When ACCC began its journey to explore how cancer programs and practices around the country are meeting the demands of increased precision medicine testing, the concept of precision medicine stewards—a nuanced approach to navigation that is focused exclusively on biomarker testing processes and results reporting—was fairly new. Yet the variety of models and titles that have since emerged continue to multiply and are breaking down the complex precision medicine landscape into streamlined workflows to improve efficiency and better support growing test volumes.
One such model is currently in place at Astera Cancer Care in New Jersey, where it has developed a unique approach by creating a centralized Molecular Processing department and team of dedicated staff to support the multiple aspects associated with molecular tests orders and results. ACCC recently talked to Lauren Kiley, MSN, APN-BC, AOCNP, advanced practice provider and director of patient navigation, and Melissa Cruz-Tanner, LPN, OPN-CG, manager of patient navigation and molecular processing, at Astera Cancer Care to learn more about their precision medicine stewardship model.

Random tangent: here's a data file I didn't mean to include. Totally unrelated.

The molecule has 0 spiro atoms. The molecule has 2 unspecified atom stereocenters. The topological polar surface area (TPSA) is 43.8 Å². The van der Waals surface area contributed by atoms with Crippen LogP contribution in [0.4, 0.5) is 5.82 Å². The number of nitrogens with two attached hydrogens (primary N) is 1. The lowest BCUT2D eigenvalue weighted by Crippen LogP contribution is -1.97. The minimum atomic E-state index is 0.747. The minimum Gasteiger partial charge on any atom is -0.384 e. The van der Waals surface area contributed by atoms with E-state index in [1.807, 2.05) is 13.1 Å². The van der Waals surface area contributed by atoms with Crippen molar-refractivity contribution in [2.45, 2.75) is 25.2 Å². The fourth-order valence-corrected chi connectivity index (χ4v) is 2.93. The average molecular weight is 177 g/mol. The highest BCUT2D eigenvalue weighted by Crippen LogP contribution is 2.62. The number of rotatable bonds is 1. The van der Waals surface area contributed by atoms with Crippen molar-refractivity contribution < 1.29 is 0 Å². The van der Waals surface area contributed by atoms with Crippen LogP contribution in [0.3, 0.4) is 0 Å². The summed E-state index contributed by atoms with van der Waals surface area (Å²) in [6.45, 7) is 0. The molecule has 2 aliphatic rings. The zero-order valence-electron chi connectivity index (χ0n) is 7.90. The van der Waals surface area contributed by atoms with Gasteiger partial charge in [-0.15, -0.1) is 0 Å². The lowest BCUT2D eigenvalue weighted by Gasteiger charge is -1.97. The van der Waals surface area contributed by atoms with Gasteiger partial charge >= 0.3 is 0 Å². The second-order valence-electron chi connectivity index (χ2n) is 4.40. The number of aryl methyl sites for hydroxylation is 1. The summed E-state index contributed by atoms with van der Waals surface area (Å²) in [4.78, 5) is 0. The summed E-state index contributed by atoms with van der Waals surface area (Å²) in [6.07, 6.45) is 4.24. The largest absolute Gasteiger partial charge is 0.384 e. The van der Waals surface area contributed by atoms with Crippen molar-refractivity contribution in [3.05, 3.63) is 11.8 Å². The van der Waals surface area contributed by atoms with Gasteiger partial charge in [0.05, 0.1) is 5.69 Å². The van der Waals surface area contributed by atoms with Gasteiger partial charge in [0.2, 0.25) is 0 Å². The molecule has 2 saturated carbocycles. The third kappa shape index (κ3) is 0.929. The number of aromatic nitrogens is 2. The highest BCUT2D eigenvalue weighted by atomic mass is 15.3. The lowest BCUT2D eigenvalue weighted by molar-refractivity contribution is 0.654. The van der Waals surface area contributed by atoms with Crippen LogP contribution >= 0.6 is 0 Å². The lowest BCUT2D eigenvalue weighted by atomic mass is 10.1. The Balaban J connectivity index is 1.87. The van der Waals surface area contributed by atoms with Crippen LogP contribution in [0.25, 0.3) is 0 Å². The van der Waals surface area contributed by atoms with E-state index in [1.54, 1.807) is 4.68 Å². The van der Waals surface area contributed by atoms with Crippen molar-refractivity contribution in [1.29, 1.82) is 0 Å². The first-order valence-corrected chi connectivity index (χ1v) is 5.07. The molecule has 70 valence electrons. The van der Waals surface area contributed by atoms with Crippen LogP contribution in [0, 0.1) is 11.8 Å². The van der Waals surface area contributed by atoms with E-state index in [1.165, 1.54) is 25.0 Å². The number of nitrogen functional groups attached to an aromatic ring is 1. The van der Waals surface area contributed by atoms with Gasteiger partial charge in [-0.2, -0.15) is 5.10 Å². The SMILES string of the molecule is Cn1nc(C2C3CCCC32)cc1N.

Astera Cancer Care has eight medical oncology outpatient clinics, eight radiation oncology hospital-based locations, and two breast surgery centers located across New Jersey, and offers multidisciplinary cancer care through a team of medical and radiation oncologists, hematologists, breast surgeons, pharmacists, advanced practice providers (APPs), and navigation and social support staff. While centralizing its molecular testing processes was critically important to Astera Cancer Care with the increased testing volumes, it was too much for their existing navigation team to handle. In examining the extensive time spent by patient navigators on tracking molecular tests, associated administrative tasks, and follow-up, the team at Astera Cancer Care determined that they needed to reassign this important, albeit time-consuming, task.